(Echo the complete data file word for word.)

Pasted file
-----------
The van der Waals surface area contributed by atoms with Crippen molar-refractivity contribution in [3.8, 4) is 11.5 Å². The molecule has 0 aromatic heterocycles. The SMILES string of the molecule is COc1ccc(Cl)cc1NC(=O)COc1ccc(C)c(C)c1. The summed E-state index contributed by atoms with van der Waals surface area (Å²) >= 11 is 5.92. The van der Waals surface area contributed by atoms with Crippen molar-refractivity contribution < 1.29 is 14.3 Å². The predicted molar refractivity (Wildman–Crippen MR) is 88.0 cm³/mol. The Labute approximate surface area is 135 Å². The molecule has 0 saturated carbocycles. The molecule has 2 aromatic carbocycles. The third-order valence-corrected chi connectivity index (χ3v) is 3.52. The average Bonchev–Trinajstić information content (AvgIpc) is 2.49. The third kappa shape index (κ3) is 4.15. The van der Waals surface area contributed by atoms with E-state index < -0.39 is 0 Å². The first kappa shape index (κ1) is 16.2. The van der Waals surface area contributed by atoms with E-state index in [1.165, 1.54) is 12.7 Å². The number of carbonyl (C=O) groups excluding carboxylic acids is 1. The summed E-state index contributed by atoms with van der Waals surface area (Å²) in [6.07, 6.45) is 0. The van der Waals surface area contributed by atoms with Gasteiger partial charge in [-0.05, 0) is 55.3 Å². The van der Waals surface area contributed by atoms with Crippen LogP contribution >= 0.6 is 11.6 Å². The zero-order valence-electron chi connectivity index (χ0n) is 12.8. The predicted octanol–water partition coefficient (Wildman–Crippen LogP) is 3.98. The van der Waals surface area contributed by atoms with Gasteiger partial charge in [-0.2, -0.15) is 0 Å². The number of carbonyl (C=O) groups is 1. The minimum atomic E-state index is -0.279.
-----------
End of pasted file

The van der Waals surface area contributed by atoms with Crippen molar-refractivity contribution in [3.8, 4) is 11.5 Å². The molecule has 0 aromatic heterocycles. The SMILES string of the molecule is COc1ccc(Cl)cc1NC(=O)COc1ccc(C)c(C)c1. The summed E-state index contributed by atoms with van der Waals surface area (Å²) >= 11 is 5.92. The van der Waals surface area contributed by atoms with Crippen molar-refractivity contribution < 1.29 is 14.3 Å². The predicted molar refractivity (Wildman–Crippen MR) is 88.0 cm³/mol. The Labute approximate surface area is 135 Å². The molecule has 0 saturated carbocycles. The molecule has 2 aromatic carbocycles. The third-order valence-corrected chi connectivity index (χ3v) is 3.52. The average Bonchev–Trinajstić information content (AvgIpc) is 2.49. The third kappa shape index (κ3) is 4.15. The van der Waals surface area contributed by atoms with E-state index < -0.39 is 0 Å². The first kappa shape index (κ1) is 16.2. The van der Waals surface area contributed by atoms with E-state index in [1.165, 1.54) is 12.7 Å². The number of carbonyl (C=O) groups excluding carboxylic acids is 1. The summed E-state index contributed by atoms with van der Waals surface area (Å²) in [6.07, 6.45) is 0. The van der Waals surface area contributed by atoms with Gasteiger partial charge in [-0.05, 0) is 55.3 Å². The van der Waals surface area contributed by atoms with Crippen LogP contribution >= 0.6 is 11.6 Å². The zero-order valence-electron chi connectivity index (χ0n) is 12.8. The predicted octanol–water partition coefficient (Wildman–Crippen LogP) is 3.98. The van der Waals surface area contributed by atoms with Gasteiger partial charge in [-0.2, -0.15) is 0 Å². The number of carbonyl (C=O) groups is 1. The minimum atomic E-state index is -0.279.